April '23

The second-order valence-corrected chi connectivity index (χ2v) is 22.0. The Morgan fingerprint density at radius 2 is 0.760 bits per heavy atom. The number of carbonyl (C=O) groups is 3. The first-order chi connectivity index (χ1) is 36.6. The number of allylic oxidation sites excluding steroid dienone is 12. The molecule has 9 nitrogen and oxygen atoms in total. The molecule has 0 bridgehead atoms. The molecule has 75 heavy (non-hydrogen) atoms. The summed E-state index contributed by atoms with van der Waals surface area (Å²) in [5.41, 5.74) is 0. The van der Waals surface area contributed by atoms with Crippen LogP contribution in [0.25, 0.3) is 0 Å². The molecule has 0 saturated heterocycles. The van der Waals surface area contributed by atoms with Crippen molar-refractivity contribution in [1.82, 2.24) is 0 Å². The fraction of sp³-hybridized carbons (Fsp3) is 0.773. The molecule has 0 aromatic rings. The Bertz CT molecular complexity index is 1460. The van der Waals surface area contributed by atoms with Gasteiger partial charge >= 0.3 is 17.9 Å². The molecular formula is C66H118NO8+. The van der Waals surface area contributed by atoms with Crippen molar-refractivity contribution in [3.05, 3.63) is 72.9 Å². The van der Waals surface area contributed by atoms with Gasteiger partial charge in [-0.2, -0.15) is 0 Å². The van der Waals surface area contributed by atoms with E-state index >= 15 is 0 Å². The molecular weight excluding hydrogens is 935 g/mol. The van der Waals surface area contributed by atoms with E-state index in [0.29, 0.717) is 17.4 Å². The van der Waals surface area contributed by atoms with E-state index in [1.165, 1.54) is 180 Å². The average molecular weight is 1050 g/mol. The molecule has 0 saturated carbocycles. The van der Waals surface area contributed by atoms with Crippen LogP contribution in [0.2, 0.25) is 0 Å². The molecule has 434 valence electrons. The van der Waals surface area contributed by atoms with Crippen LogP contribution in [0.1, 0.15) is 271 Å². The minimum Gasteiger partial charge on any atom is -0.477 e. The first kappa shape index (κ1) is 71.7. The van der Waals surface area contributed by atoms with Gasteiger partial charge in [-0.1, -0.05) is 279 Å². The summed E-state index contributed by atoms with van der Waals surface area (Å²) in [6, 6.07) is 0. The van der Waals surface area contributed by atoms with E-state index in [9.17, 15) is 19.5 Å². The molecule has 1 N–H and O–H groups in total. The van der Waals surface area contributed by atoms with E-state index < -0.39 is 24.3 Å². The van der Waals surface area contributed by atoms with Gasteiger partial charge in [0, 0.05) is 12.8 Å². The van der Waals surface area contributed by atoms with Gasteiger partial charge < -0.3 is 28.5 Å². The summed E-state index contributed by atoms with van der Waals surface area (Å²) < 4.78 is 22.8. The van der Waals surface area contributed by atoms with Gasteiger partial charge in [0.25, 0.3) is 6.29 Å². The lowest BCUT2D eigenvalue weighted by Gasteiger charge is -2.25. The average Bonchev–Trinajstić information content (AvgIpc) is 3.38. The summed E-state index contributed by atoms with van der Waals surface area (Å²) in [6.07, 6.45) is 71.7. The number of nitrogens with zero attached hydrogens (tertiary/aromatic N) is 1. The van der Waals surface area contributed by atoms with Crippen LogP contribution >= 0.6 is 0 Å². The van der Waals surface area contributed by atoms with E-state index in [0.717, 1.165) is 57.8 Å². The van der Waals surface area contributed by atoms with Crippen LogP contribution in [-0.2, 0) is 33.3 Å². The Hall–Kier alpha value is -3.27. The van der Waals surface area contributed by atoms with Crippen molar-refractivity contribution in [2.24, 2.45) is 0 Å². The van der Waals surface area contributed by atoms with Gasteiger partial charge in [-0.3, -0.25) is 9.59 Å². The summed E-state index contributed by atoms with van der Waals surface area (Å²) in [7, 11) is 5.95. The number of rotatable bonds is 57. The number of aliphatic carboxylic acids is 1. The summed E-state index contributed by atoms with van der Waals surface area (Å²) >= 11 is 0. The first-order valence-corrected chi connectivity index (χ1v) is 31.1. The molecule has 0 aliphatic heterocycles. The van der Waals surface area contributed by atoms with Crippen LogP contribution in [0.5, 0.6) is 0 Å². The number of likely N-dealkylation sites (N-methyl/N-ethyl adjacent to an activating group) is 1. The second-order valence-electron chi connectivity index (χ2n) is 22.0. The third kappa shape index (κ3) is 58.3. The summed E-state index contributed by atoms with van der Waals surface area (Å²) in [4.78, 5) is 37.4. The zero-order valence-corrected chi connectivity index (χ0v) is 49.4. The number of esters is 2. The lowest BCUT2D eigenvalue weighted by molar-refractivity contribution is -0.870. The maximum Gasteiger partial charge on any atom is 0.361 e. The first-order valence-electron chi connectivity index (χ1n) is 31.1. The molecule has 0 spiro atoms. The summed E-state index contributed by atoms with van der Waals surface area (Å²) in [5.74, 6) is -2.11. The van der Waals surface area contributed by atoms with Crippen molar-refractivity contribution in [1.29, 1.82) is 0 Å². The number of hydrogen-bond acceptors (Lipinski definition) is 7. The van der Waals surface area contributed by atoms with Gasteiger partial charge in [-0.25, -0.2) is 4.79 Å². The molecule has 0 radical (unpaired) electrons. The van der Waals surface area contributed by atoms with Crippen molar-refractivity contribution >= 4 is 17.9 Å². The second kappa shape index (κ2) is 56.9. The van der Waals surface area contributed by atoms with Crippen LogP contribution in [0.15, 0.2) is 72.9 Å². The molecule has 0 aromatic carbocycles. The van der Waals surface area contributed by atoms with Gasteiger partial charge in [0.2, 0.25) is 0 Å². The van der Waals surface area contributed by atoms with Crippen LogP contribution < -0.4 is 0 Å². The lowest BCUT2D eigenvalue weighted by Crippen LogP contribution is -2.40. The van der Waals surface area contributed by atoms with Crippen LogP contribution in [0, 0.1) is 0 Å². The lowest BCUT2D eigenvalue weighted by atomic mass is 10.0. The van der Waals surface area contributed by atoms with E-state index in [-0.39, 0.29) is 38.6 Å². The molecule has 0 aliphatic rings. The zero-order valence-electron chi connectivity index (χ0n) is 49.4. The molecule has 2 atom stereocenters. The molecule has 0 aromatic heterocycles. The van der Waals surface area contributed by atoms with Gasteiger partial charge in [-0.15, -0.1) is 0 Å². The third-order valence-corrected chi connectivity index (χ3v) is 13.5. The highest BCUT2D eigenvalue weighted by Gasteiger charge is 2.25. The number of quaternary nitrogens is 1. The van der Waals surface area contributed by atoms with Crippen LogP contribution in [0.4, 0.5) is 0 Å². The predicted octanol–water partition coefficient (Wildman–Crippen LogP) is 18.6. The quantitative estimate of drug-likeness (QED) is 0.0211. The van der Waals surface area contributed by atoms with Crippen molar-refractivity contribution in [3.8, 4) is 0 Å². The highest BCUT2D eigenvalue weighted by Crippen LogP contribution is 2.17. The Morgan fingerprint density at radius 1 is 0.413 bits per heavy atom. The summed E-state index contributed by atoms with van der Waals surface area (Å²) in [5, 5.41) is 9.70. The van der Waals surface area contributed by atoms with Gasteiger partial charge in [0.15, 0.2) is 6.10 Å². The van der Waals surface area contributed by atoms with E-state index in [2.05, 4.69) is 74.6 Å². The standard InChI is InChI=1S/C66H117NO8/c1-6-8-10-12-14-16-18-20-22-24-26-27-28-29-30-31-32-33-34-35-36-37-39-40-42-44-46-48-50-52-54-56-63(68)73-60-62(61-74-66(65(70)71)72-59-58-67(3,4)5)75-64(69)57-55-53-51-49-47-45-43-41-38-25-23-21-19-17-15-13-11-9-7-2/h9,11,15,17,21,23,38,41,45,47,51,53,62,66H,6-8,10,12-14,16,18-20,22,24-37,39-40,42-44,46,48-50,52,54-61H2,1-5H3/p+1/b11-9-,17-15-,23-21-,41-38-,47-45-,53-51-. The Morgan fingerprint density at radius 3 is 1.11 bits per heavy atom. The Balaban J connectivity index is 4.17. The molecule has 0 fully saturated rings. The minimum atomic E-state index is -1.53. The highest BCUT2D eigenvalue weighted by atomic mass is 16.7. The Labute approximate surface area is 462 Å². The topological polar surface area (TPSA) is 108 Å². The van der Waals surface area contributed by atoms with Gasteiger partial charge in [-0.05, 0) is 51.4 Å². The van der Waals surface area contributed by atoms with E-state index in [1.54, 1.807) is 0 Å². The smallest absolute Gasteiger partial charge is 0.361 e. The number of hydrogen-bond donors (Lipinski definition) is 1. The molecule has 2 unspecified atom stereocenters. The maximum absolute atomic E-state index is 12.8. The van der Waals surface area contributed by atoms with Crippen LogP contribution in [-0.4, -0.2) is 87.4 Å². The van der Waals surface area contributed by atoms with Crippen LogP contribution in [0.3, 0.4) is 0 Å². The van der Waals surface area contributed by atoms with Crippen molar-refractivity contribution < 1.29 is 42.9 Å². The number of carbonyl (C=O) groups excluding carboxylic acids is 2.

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7 4 G R A P H I C S P R O • A P R I L 2 0 2 3 G R A P H I C S - P R O. C O M S I G N D E S I G N | M A T T C H A R B O N E A U Matt Charboneau started his career in the sign industry in 1985 as Charboneau Signs, later changing it to Storm Mountain Signs. In 2017, he published the Pre-Sale Sign Survey Field Guide, and he also provides sign design training at his site: Learn- Contact him at matt@stormmountainsigns. com;; or 970-481-4151. Do We Still Need Tenant Panel Signs? Thanks to map apps, the roadside sign doesn't hold as much value S ome industries have been forced down paths they never intended as a result of changes in technology and in how we oper- ate our businesses and our personal lives. Some of the industries/individuals affected include: • Travel agents • Beta/VHS/Blue-ray developers • Paper envelope and stationary makers • Book publishing (in some areas) • Newsprint industry Yet, some old-school categories and services are actually blossoming within this new age, such as: • e cardboard industry • Packaging engineers • Foam peanut and plastic bag manufacturing • Clear acrylic manufacturing Let's look at a subject I bet you have never really looked at, or even considered. Take this ride with me as I put on my Nostradamus cowboy hat and take a serious look at the old way and the new way we find an address, a building, a store, or a location. We don't do it like we did 10 years ago or 20 years ago, yet we are still making and deploy- ing signs in the same way we did before our smartphones existed. It may be time to evaluate how the map/ phone process affects the signs that businesses purchase: their size, their location, and basi- cally their all-around purpose for existing. Is there still the need for a huge structure with a smaller tenant sign that provides as much advertising awareness as a kid on the corner with a spinner sign? In reality, tenant panels provide that tenant about three of four square feet of visual communication and awareness — at a distance that is typi- cally never given much consideration by the average sign shop, or landlord. In all my years in the industry, I have always struggled with the real value of a tenant panel. e tenant panel has always seemed to me like a bone thrown to the other businesses by the anchor store. e term anchor means it's the beacon for all of the tenants to use so that their businesses can be found. Tenant signs feel like a little, "Here you go, you can put this cute little bumper sticker on the provided sign box that's dwarfed by the gigantic SEARS sign that dominates the structure ... enjoy!" It is what it is, and municipal sign codes have already put the handcuffs on tenant sig- nage — as we all know so well — so really, the whole idea of the traditional tenant-panel cabinet sign is probably not what a land- lord (nor a sign shop) should be offering its tenants. To further beat my point into the ground, let me toss you a hypothetical situation: Suppose it's 1985-ish, and you are given the directive to meet someone at a job site. Back then, if you can remember that far back, the conversation might have gone something like this: "... Um, one more thing. Tom said to meet him at the new job site, not the old one ... It's out south at 3474 Sunburn Boulevard. Write that down! Take your map; use one of the newer maps Tom got from AAA, and don't forget to bring some change for the payphone, just in case you need it. "Tom said it's between the car dealership and the Toot-N-Moo — so look for the dirt mounds! Use the construction traffic entrance and follow the signs, but don't go to the right; S I G N A G E & P R I N T I N G

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